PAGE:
THE STORY - After Jane falls into a state of despair over her schizophrenia, she encounters new sources of love and life with surprising results.
THE CAST - Sally Hawkins, Alice Lowe, Billie Piper, Robert Pugh, Morfydd Clark, Paul Hilton, Boyd Clack, Elysia Welch, Penelope Wilton & David Thewlis
THE TEAM - Craig Roberts (Director/Writer)
THE RUNNING TIME - 95 Minutes
THE GOOD - A solid performance by Sally Hawkins and a refreshingly fair depiction of schizophrenia.
THE BAD - This quirky film, with its uneven script and unconventional subject, won’t connect with all audiences.
THE OSCARS - None
THE FINAL SCORE - 5/10
Read the FULL REVIEW
By Nicole Ackman
Depictions of schizophrenia in film often paint the person as either dangerously violent, a sort of mad genius, or a helpless victim. Even many films with less negative connotations towards the illness trivialize it or fail to show the person as being in treatment. Fortunately, Craig Roberts’s “Eternal Beauty” is a refreshingly fair portrayal of a woman with paranoid schizophrenia who is trying to cope with her illness and her less-than-perfect family. The dark comedy finds humor in many places but doesn’t make a joke out of Jane’s condition. It features a very British cast, from David Thewlis to Billie Piper to Penelope Wilton, and definitely embodies a British indie film in its style.
Sally Hawkins plays Jane, a largely detached and despondent woman dealing with the condition that has plagued her for many years. The details of her life are a bit vague, but she has issues with her mother and sisters who treat her with different levels of compassion. Hawkins’s portrayal is certainly committed and her physicality does much to create the character of Jane.
“Eternal Beauty” shows how Jane’s illness affects her daily life, from her descriptions of her delusions to the toll that it takes on those around her. It also shows their negative impact on Jane and how her relationships with family members worsen her state. She is shown in treatment, taking medication and employing coping mechanisms to varying degrees of effectiveness. The film itself does make some efforts to show us her feelings through the filmmaking like utilizing extreme close-ups and cutaways when she is feeling overwhelmed. The score by Michael Price also gives an indication of her mental state throughout the film.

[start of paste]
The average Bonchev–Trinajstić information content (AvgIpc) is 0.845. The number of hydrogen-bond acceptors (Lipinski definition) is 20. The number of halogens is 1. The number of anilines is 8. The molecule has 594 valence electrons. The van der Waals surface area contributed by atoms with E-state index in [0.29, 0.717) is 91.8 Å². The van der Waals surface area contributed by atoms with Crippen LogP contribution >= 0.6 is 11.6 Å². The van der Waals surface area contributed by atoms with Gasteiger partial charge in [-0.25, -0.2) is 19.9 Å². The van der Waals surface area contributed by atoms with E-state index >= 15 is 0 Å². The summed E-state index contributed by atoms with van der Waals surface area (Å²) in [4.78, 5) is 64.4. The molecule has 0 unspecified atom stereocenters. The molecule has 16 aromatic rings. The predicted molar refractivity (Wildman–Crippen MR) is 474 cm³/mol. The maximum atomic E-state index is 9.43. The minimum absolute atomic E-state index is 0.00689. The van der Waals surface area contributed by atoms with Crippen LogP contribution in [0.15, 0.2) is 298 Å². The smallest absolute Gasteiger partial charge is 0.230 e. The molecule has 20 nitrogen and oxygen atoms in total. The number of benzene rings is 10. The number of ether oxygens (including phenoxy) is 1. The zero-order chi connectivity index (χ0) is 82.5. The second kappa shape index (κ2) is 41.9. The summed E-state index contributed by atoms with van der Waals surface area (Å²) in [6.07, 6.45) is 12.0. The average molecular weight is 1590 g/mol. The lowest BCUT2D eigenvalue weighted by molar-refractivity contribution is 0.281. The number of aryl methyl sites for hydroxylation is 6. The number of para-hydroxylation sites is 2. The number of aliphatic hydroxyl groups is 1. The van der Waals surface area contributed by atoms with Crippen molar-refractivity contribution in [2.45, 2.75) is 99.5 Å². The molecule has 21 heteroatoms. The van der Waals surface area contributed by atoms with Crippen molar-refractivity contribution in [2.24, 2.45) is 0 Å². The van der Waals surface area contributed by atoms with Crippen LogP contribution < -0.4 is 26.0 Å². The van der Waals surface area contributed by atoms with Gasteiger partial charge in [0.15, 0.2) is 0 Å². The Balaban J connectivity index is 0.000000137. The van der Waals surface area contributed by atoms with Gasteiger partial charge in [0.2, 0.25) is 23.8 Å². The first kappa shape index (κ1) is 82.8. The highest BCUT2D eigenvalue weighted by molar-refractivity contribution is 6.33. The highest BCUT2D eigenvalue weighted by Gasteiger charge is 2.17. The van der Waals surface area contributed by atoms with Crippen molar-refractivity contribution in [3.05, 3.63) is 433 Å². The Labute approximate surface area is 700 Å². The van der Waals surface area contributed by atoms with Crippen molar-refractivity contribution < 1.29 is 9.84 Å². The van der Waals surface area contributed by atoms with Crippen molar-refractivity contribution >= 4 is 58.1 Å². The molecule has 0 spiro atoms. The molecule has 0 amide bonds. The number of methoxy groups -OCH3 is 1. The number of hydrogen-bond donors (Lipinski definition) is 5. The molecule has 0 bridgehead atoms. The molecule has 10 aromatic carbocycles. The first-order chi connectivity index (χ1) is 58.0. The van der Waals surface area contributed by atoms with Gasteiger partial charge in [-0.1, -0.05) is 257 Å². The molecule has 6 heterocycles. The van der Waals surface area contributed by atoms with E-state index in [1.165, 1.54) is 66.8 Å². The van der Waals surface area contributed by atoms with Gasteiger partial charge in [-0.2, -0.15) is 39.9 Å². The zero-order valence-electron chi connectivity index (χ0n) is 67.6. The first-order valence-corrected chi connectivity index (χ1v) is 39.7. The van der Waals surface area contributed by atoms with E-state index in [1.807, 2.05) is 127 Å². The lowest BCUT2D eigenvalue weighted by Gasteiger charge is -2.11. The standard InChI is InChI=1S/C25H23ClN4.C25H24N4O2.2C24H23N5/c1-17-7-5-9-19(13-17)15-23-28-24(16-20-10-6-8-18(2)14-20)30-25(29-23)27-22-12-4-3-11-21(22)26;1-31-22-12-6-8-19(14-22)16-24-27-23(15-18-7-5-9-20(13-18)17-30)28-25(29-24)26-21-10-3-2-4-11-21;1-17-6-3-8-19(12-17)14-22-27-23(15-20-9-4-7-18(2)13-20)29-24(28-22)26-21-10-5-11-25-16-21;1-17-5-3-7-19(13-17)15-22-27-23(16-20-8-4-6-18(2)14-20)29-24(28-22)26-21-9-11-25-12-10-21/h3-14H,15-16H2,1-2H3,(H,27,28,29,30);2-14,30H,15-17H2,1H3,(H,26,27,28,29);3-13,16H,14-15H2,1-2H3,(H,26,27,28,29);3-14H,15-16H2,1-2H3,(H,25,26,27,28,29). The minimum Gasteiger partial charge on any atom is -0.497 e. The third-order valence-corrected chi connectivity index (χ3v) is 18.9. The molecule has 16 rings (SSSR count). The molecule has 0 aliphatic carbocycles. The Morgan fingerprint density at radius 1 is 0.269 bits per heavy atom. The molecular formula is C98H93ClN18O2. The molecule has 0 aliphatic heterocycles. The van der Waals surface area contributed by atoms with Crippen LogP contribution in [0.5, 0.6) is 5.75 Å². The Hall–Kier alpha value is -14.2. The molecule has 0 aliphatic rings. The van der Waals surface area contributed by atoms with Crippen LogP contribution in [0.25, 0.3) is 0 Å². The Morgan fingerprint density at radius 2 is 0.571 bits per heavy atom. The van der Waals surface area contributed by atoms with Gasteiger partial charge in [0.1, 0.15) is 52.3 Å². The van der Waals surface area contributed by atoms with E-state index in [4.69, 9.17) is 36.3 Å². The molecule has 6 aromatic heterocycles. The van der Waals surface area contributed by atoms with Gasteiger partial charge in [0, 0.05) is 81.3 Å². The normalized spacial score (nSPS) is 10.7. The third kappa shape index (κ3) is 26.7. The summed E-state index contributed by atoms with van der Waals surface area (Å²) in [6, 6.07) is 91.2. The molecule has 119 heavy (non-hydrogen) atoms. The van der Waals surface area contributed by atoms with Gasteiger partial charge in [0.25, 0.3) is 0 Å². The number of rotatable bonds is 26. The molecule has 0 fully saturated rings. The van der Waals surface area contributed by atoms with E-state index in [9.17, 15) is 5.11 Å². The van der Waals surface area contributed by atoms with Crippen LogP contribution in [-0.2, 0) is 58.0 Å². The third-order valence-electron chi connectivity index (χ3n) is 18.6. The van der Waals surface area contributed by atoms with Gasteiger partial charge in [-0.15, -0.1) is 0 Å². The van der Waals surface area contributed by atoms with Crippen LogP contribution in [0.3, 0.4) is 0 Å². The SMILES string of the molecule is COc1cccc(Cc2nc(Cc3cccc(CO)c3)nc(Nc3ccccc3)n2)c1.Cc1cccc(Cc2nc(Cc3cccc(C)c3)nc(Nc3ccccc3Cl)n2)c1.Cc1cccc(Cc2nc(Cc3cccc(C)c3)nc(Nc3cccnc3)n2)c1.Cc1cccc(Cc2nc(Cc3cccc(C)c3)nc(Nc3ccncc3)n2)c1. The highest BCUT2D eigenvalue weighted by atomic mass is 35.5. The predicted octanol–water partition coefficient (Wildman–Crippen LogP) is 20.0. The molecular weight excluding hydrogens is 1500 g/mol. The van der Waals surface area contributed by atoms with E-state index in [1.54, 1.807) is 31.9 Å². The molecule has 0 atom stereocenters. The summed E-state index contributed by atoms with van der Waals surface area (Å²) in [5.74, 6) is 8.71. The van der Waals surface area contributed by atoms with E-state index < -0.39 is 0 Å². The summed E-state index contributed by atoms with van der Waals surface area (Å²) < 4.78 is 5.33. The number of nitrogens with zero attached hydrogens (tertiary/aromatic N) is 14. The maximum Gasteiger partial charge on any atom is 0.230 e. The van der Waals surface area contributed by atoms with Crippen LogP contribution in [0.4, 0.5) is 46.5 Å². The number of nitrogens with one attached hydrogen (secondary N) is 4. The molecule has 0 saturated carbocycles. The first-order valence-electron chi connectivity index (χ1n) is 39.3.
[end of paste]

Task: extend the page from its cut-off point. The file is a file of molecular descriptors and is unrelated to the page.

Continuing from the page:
Through flashbacks, we come to understand some of Jane’s problems like her rivalry with her beautiful but self-centered sister Nicola (Billie Piper) and her troubled relationship with her oddly combative mother (Penelope Wilton). We also see the early forms of treatment that scarred Jane, making a subtle commentary on the way that illnesses like schizophrenia have been treated over time. Jane’s sister Alice (Alice Lowe) provides the only sort of stability in the whole film as she tries to help her sister alongside her own family.
Partly through the film, the tone shifts when an odd and not very good musician named Mike (David Thewlis) enters the picture as Jane’s love interest. The movie doesn’t do a great job at selling their romance and the tonal shifts throughout make it feel uneven. However, the movie eventually comes to the rather uplifting conclusion that normal is boring and that Jane shouldn’t have to envy others for not having her issues.
“Eternal Beauty” is certainly the type of film that enjoys its own strangeness. It can be a bit confusing trying to sort out what’s real and what isn’t within the film, but that’s likely the point. By having the focus be not only on Jane’s condition but on the way that those around her treat her poorly, it paints an interesting depiction of mental health. It’s not a perfect film by any means and definitely not for all audiences, but there is plenty in it to appreciate, including Roberts’s good intentions. It also does leave the audience with something to ponder: “What if there’s no such thing as happiness? Only moments of not being depressed.”